A revised law that will come into effect on July 1 this year states that those who that feed their animals banned chemicals can face to up to 20 years in prison. Some households were fined at the beginning of March, after excessive amounts of salbutamol, a banned chemical that boosts the growth and production of meat in cattle, were found in their pigs’ urine.
Tran Quang Trung, owner of a farm of over 3,000 pigs in Dong Nai Province, said there was no way a regular breeder could know which brand put banned substances into their food, when all brands advertise their products as clean and of good quality.
“I only buy products by long-established manufacturers, because they use a qualified production process and have their reputation to lose if they do something illegal,” Trung explain.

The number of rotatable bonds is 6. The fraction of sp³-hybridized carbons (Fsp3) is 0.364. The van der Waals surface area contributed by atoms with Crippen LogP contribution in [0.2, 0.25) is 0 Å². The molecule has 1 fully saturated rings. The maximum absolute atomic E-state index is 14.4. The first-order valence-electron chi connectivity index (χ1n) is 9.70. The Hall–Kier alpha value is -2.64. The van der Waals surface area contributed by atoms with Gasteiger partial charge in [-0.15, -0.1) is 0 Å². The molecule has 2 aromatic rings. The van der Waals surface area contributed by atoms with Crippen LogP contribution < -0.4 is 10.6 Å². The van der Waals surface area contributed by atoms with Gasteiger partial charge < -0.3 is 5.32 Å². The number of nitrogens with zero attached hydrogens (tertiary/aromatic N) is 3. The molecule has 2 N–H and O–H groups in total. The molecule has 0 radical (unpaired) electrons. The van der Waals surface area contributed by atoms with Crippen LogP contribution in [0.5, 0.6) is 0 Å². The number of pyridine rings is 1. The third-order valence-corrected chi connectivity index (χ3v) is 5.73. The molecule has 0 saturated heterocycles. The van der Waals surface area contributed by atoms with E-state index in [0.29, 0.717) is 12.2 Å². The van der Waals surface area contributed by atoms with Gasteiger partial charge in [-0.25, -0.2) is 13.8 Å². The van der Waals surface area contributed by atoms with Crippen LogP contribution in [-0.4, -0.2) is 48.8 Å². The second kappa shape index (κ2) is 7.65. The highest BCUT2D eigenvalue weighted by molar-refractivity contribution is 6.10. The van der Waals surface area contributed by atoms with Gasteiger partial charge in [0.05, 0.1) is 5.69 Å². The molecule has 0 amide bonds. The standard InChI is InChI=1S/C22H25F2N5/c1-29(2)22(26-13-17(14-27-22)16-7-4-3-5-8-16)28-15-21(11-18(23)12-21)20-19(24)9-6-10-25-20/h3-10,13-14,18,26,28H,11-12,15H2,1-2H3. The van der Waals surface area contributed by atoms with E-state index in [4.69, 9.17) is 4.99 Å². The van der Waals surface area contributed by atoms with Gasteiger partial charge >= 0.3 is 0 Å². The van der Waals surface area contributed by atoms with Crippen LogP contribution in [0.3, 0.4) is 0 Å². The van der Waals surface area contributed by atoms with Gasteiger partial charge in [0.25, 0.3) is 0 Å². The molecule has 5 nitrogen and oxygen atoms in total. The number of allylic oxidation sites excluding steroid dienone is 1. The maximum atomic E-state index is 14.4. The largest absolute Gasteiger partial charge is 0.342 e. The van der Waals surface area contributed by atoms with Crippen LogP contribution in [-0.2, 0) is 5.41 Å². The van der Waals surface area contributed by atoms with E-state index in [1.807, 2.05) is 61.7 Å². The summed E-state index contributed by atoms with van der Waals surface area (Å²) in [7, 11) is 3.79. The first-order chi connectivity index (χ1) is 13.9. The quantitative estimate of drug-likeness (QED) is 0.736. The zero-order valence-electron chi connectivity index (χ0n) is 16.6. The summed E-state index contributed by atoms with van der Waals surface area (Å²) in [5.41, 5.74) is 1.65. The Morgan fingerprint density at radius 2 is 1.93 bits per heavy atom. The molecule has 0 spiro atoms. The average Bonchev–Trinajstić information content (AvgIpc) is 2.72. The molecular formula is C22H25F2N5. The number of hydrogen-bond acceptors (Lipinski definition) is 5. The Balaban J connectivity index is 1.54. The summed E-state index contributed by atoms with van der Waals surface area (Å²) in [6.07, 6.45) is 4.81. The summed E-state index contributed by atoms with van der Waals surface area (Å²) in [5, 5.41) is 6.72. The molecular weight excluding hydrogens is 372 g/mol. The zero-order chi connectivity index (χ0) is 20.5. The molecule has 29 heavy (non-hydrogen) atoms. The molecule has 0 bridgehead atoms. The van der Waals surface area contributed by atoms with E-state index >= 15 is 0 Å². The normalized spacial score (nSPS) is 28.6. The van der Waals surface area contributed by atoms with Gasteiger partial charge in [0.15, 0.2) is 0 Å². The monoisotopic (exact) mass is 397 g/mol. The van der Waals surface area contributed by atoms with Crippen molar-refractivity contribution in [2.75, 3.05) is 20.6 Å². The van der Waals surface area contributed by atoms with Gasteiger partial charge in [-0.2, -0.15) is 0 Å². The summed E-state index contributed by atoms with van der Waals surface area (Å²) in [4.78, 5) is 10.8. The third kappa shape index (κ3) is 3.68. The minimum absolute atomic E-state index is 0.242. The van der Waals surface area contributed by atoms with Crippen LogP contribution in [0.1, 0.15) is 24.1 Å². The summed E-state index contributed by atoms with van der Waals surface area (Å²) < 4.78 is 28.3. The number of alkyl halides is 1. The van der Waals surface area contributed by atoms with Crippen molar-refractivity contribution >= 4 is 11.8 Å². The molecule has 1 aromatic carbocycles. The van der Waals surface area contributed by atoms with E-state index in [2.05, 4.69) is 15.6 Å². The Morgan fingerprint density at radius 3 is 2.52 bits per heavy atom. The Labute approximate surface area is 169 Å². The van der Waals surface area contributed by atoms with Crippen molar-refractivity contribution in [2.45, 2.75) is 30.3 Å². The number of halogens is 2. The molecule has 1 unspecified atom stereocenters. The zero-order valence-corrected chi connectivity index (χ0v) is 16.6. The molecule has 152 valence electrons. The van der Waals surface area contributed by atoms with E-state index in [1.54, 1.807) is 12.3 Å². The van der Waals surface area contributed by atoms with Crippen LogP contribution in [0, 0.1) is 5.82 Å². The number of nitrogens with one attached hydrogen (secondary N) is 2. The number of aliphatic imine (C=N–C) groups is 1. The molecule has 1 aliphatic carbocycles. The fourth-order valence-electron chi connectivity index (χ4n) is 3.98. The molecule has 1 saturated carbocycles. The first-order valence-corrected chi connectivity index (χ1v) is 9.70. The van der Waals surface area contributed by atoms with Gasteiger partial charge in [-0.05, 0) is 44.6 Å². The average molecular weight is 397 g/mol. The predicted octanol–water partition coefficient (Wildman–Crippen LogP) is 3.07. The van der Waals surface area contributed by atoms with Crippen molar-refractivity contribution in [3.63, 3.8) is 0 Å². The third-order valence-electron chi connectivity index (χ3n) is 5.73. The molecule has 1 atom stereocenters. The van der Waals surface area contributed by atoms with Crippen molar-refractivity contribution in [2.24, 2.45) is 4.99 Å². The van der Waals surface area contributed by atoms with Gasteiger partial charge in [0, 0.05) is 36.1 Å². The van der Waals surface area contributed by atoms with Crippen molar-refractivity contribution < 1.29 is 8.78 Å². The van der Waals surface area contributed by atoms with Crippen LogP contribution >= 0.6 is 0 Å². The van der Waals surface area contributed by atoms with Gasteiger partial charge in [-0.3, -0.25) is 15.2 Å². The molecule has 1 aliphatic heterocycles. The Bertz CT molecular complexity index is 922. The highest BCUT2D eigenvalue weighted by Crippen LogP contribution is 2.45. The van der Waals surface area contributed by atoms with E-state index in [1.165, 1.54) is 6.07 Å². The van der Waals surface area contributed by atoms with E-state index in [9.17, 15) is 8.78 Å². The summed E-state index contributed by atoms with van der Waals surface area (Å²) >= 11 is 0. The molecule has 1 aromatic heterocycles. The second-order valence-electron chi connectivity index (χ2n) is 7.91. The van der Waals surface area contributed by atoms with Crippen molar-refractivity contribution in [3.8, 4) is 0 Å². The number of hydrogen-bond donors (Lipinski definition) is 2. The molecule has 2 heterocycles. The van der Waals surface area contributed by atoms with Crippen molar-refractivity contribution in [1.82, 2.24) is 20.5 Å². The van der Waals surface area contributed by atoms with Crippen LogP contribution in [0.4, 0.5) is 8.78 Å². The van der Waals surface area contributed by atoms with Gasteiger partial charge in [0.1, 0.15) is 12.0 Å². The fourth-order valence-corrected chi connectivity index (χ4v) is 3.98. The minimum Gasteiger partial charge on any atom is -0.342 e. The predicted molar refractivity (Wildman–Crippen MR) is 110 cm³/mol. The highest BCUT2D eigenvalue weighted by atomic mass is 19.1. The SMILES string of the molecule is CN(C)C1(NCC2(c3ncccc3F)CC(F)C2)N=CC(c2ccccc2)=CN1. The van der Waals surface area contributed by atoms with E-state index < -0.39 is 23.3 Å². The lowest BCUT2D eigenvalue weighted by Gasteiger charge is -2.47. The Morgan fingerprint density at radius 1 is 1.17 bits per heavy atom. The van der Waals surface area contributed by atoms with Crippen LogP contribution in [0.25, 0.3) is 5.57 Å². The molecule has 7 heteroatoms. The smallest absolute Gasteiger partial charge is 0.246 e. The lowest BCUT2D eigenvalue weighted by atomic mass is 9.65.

Nguyen Kim Doan, vice chairman of the Dong Nai Animal Husbandry Association, said the Association has advised local breeders to be careful when picking their fodder brand, and keep the proof of purchase to protect themselves on legal terms.
Read more …
Vietnam’s animal breeders anxious about contaminated fodder with tough law pending, Tuoi Tre, Jun 4, 2016
Food safety in Vietnam, a chronic crisis? Tuoi Tre, Sep 8, 2013